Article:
I am really not on board with formal sleep training before 4 months at MINIMUM, but more likely 6 months. And even then, I only advocate for “cry it out” methods when there is some clear lack of thriving in one or more of the family members and only when other options have been exhausted.
What I'm offering is sleep education that actually has a strong focus on helping families put off sleep "training," understanding that it's not biologically appropriate and then explaining why, while still leaving them with some resources to hopefully get more rest. My sessions / classes focus on going over the basics of infant sleep patterns + cues and how feeding / digestion / overstimulation can affect these things. It's trying to cut out the stress around sleep by giving healthy and realistic expectations and some tricks for gentle sleep routines (that are often more for parents in the first months than a baby that can't be trained to notice anyhow).
My hope is by helping families access high quality resources (versus opinion based books and blogs), have someone they can touch base with easily, and someone in home working with them one-on-one to help them understand their baby's unique patterns and needs, they can have a less stressful approach to sleep issues and can maybe avoid sleep training entirely.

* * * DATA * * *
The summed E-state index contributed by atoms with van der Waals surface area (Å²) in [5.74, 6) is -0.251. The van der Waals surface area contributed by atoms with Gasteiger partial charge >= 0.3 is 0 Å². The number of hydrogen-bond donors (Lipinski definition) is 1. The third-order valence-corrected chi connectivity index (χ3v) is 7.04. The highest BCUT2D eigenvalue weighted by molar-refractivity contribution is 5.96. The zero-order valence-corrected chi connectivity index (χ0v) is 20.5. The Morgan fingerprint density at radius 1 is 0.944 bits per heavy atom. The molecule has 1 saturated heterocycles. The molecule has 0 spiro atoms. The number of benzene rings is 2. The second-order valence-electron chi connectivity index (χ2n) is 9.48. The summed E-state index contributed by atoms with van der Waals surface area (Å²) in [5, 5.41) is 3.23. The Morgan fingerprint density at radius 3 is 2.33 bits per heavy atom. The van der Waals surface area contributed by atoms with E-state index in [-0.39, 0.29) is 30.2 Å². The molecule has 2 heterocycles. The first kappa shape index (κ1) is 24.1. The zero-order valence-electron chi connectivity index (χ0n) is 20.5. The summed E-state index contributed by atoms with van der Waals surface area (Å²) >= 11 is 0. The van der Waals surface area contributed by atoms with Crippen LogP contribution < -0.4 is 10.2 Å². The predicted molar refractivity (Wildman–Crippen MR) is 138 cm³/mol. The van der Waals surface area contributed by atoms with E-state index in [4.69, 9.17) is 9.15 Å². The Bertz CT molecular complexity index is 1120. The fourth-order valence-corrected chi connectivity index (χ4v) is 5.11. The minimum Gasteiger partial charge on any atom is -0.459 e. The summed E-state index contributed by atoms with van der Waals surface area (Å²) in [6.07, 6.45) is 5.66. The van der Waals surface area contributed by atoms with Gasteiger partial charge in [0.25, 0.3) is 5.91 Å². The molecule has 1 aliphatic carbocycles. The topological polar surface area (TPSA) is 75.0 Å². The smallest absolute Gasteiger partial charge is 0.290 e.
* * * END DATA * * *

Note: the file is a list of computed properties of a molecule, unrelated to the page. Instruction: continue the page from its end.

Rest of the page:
Honestly, I've talked every person who's contacted me about sleep training before 6 months out of it, so that feels good. Most families are starting some sort of drive toward scheduled sleep starting too early and it's a huge reason why I've started to do this education more since I was getting so many parents emailing me in pregnancy or with 2-3 week olds asking to be sleep trained.
Too many parents are getting bad intel about how you either need to get on the ball with scheduled and formal sleep training at such and such an age or else your baby will be developmentally stunted, not independent, a crappy sleeper, and stuck in your bed full of bad habits till their in middle school. There is not such a binary in the process of choosing what adjustments you want to make in getting babe sleeping longer and more independently. I want to be able to help guide parents through their options (not make decisions for them or tell them they’ve failed) so they feel intuitively connected to the needs and development of their children and confident that they’re making the most appropriate decisions for their own families.
If you are interested in getting some more education and support around infant sleep issues, there are a number of ways to access my care : Hourly consults, daytime observation and support packages, overnight observation and support packages, bringing me to a new parent group, or taking one of my longer courses. Check out my Infant Sleep Support page to learn more about each option.
…AND! I teach doulas about infant sleep basics, too! If you are part of a doula group or training organization and want to chat about these exciting and informative classes aimed at giving postpartum doulas more resources for supporting families through this minefield of misinformation, judgement, and anxiety please contact me.